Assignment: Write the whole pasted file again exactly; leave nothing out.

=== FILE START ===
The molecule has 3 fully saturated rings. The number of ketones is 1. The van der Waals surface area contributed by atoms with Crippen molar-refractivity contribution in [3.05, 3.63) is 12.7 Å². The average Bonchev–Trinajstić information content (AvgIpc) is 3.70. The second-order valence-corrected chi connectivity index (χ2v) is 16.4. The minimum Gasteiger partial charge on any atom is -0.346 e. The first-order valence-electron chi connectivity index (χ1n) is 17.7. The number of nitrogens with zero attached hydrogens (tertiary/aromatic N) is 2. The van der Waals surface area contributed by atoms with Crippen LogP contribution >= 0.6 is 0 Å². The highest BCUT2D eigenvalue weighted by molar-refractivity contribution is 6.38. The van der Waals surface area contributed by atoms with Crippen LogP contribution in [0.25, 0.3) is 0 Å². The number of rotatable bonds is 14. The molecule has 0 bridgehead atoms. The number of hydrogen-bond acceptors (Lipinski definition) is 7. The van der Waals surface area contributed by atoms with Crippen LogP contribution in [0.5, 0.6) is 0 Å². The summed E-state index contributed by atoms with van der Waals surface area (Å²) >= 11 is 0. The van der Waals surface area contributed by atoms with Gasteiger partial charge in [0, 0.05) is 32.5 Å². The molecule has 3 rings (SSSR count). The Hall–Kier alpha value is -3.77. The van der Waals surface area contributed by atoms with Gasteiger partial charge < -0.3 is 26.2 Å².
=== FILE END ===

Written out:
The molecule has 3 fully saturated rings. The number of ketones is 1. The van der Waals surface area contributed by atoms with Crippen molar-refractivity contribution in [3.05, 3.63) is 12.7 Å². The average Bonchev–Trinajstić information content (AvgIpc) is 3.70. The second-order valence-corrected chi connectivity index (χ2v) is 16.4. The minimum Gasteiger partial charge on any atom is -0.346 e. The first-order valence-electron chi connectivity index (χ1n) is 17.7. The number of nitrogens with zero attached hydrogens (tertiary/aromatic N) is 2. The van der Waals surface area contributed by atoms with Crippen LogP contribution >= 0.6 is 0 Å². The highest BCUT2D eigenvalue weighted by molar-refractivity contribution is 6.38. The van der Waals surface area contributed by atoms with Crippen LogP contribution in [0.25, 0.3) is 0 Å². The number of rotatable bonds is 14. The molecule has 0 bridgehead atoms. The number of hydrogen-bond acceptors (Lipinski definition) is 7. The van der Waals surface area contributed by atoms with Crippen LogP contribution in [0.5, 0.6) is 0 Å². The summed E-state index contributed by atoms with van der Waals surface area (Å²) >= 11 is 0. The van der Waals surface area contributed by atoms with Gasteiger partial charge in [0, 0.05) is 32.5 Å². The molecule has 3 rings (SSSR count). The Hall–Kier alpha value is -3.77. The van der Waals surface area contributed by atoms with Gasteiger partial charge < -0.3 is 26.2 Å².